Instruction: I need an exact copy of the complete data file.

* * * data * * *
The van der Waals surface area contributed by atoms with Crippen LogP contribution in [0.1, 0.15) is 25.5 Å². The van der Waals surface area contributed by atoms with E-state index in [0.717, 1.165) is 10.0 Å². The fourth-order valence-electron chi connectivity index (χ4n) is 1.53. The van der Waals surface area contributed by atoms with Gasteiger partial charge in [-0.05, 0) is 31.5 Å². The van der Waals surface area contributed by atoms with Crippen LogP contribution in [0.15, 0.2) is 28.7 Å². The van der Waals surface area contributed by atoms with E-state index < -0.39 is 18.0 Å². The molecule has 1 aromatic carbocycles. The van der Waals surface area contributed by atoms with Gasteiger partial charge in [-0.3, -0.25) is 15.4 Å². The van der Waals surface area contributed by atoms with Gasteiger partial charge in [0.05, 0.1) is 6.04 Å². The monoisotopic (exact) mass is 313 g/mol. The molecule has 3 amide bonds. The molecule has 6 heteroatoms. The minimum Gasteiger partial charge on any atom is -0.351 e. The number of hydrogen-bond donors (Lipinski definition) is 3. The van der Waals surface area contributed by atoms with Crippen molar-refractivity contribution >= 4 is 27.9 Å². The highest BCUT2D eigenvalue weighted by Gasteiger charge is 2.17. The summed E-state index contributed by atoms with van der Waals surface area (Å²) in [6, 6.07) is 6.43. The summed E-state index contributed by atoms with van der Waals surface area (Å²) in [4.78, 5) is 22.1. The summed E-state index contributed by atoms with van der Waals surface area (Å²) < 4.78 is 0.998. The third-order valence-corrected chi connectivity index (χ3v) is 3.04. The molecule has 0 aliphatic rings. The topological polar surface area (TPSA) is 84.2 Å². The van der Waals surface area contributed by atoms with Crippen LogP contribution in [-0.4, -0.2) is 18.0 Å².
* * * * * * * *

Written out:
The van der Waals surface area contributed by atoms with Crippen LogP contribution in [0.1, 0.15) is 25.5 Å². The van der Waals surface area contributed by atoms with E-state index in [0.717, 1.165) is 10.0 Å². The fourth-order valence-electron chi connectivity index (χ4n) is 1.53. The van der Waals surface area contributed by atoms with Gasteiger partial charge in [-0.05, 0) is 31.5 Å². The van der Waals surface area contributed by atoms with Crippen LogP contribution in [0.15, 0.2) is 28.7 Å². The van der Waals surface area contributed by atoms with E-state index < -0.39 is 18.0 Å². The molecule has 1 aromatic carbocycles. The van der Waals surface area contributed by atoms with Gasteiger partial charge in [-0.3, -0.25) is 15.4 Å². The van der Waals surface area contributed by atoms with Gasteiger partial charge in [0.05, 0.1) is 6.04 Å². The monoisotopic (exact) mass is 313 g/mol. The molecule has 3 amide bonds. The molecule has 6 heteroatoms. The minimum Gasteiger partial charge on any atom is -0.351 e. The number of hydrogen-bond donors (Lipinski definition) is 3. The van der Waals surface area contributed by atoms with Crippen molar-refractivity contribution >= 4 is 27.9 Å². The highest BCUT2D eigenvalue weighted by Gasteiger charge is 2.17. The summed E-state index contributed by atoms with van der Waals surface area (Å²) in [6, 6.07) is 6.43. The summed E-state index contributed by atoms with van der Waals surface area (Å²) in [4.78, 5) is 22.1. The summed E-state index contributed by atoms with van der Waals surface area (Å²) < 4.78 is 0.998. The third-order valence-corrected chi connectivity index (χ3v) is 3.04. The molecule has 0 aliphatic rings. The topological polar surface area (TPSA) is 84.2 Å². The van der Waals surface area contributed by atoms with Crippen LogP contribution in [-0.4, -0.2) is 18.0 Å².